Challenges of GCC investment in the energy transition

The countries of the Gulf Cooperation Council (GCC) have identified the energy transition as a crucial area of growth and are investing heavily in a diverse array of projects. However, as this column explains, the region faces a number of challenges in making a success of these investments, most notably its current dependence on fossil fuels, a lack of infrastructure and technical expertise, the high upfront costs, and geopolitical tensions.

The decline of social insurance in Egypt: directions for reform

The longstanding challenge for the Egyptian economy of providing its workers with decent, formal, socially insured jobs has become even more difficult. As this column explains, informality has been rising rather than falling, with a substantial reduction in social insurance coverage for the employed since the late 1990s. Reforms are needed to reverse this decline.

Social insurance in Egypt: between costly formality and legal informality

The rates of participation of Egyptian workers in contributory social insurance has continued to decline, even during times when the country has had positive annual growth rates. This column discusses key institutional elements in the design of the current social insurance scheme that have contributed to the growing gap in coverage, particularly the scheme’s cost and eligibility requirements.

Jordan: navigating through multiple crises

Jordan’s real GDP per capita is today no higher than it was 40 years ago. While external factors have undoubtedly had an adverse effect on the country’s economic outcomes, weak macroeconomic management and low public spending on investment and the social sectors have also played a substantial role. This column explores what can be done to reduce high public debt, accelerate private sector development and enhance social outcomes.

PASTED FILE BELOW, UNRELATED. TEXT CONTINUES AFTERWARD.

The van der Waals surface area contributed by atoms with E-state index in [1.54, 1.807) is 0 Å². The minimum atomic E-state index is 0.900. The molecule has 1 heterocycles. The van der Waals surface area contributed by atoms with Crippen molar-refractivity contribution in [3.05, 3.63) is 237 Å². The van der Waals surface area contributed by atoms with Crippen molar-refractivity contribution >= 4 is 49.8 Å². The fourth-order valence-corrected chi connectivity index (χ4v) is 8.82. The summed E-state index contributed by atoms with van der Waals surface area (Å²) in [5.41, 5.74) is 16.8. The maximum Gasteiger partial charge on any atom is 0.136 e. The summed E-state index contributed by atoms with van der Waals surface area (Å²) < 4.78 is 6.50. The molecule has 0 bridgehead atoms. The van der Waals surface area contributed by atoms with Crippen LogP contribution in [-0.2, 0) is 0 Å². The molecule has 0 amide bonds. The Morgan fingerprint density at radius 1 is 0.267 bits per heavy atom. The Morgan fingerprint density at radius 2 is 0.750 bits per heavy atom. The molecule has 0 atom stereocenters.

Making trade agreements more environmentally friendly in the MENA region

Trade policy can play a significant role in efforts to decarbonise the global economy. But as this column explains, there need to be more environmental provisions in trade agreements in which developing countries participate – and stronger legal enforcement of those provisions at the international level. The MENA region would benefit substantially from such changes.

Egypt and Iraq: amenities, environmental quality and taste for revolution

The Middle East and North Africa is a region marked by significant political turbulence. This column explores a novel dimension of these upheavals: the relationship between people’s satisfaction with, on one hand, the amenities to which they have access and the environmental quality they experience, and, on the other hand, their inclination towards revolutionary actions. The data come from the World Value Survey collected in 2018 in Egypt and Iraq.

Iran’s globalisation and Saudi Arabia’s defence budget

How might Saudi Arabia react to Iran's renewed participation in global trade and investment? This column explores whether the expanding economic globalisation of Iran, following the lifting of nuclear sanctions, could yield a peace dividend for Saudi Arabia, consequently dampening the Middle East arms competition. These issues have attracted increased attention in recent times, notably after a pivotal agreement between the two countries in March 2023, marking the resumption of their political ties after a seven-year conflict.